The rapidly unfolding development comes only days after a U.S. airstrike killed Iran's top Iranian military commander in the Iraqi capital of Baghdad. The move marked a major escalation in months of tension between the U.S. and Iran, despite the White House's efforts to say the strike headed off an "imminent" attack. Trump told reporters Tuesday that the U.S. "stopped" Soleimani as "he was planning a very big attack and a very bad attack, for us, and other people," but did not elaborate on the nature of that attack or on the evidence the U.S. had that attacks were "imminent."

As early reports of the ballistic missile attack unfolded, Hawaii Rep. Tulsi Gabbard, who often rails against "regime change wars" on the stump and has made foreign policy a central tenet of her campaign, told supporters at a town hall in New Hampshire, "Six rockets have been fired in to Al-Asad Air Base, and it's unclear at this point, what the casualties are, if any, and we're going to get updates here as we learn more information."

"I want to start with that, first of all, in just asking everybody just to -- to pause for a moment and send our good wishes and prayers to our men and women in uniform who are in harm's way today, as we are gathered here. These are men and women from all across our country who made a choice to serve."

At a fundraiser in Dallas late Tuesday, Pete Buttigieg, a former U.S. Navy intelligence office and mayor of South Bend, Indiana, underscored the stakes of the 2020 election, and the geopolitical implications of another four years of Trump, following the attack.

"It's one more reminder of what is at stake in this election," he said. "As if we needed one more reminder that this is not a show and this is not a game. This is not about a horse race or who's looking good or who got the best zinger off in the debate, this is a life or death process about the future of this republic."

"It will be weeks or months before we know the shape, the full shape of Iranian retaliation," he continued.

Several other Democratic competitors also sent prayers to Americans under siege in Iraq, including New Jersey Sen. Cory Booker, a member of the Senate Foreign Relations committee and one of the first candidates to react, who said, "Praying for the safety of our troops and personnel in Iraq right now."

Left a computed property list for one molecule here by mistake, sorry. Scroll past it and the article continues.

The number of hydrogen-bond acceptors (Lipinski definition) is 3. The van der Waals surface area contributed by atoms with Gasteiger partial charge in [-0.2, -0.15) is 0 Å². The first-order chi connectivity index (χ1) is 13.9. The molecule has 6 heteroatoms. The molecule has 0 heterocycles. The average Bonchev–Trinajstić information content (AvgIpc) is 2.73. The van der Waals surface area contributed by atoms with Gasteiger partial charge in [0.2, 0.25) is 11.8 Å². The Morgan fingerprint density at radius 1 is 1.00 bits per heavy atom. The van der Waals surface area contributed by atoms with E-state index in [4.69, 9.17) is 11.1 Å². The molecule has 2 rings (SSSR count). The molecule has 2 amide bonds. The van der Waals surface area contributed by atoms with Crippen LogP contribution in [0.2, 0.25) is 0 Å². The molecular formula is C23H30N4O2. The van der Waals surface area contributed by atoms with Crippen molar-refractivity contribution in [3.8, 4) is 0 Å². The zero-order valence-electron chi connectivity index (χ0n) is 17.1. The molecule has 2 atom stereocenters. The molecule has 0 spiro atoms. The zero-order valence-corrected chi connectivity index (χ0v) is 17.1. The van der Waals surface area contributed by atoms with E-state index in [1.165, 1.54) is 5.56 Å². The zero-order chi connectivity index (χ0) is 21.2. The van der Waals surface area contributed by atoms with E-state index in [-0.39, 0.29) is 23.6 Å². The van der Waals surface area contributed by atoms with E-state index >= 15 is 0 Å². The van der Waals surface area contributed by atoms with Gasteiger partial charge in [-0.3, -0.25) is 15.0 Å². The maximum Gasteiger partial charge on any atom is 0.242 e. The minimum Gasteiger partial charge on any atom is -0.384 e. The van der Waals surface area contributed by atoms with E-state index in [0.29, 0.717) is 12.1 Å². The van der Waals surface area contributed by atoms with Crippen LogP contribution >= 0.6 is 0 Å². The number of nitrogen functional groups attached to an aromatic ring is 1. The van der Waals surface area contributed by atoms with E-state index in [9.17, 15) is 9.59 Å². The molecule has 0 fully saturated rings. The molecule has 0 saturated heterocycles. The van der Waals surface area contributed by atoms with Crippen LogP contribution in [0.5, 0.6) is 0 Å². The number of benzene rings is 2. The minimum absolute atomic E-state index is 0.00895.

Former Massachusetts Gov. Deval Patrick echoed that sentiment, tweeting, "Americans and our allies are under fire tonight. Let us keep them and their families in our prayers."

Colorado Sen. Michael Bennet wrote, "American servicemembers are under attack. I'm monitoring the situation and thinking of the brave men and women serving in our military tonight."

Entrepreneur Andrew Yang also invoked a similar tone saying, "Our thoughts and prayers are with our brave men and women serving in Iraq and keeping our country safe - may they be safe and secure and see their families again."

Author Marianne Williamson, too, said she was praying "for peace for all the world."

"Iranian rocket attacks on U.S.bases in Iraq. Prayers for safety of all military personnel. Prayers for wisdom for all governmental personnel. Prayers for peace for all the world," she said.

Vermont Sen. Bernie Sanders, who has not yet commented on the Iran attack, most recently told CNN on Monday, "Once you start this business of a major country saying, 'Hey we have the right to assassinate,' then you're unleashing international anarchy."

Sanders has often invoked the escalating tensions with Iran to share his long-standing aversion to war and continue his critique of Trump's handling of international affairs.

"As I said yesterday, I am deeply concerned that President Trump's actions represent a dangerous escalation that brings us closer to yet another disastrous war in the Middle East, which is exactly what we do not need," he told a room full of supporters in Iowa over the weekend.

ABC News' Ben Gittleson contributed to this report.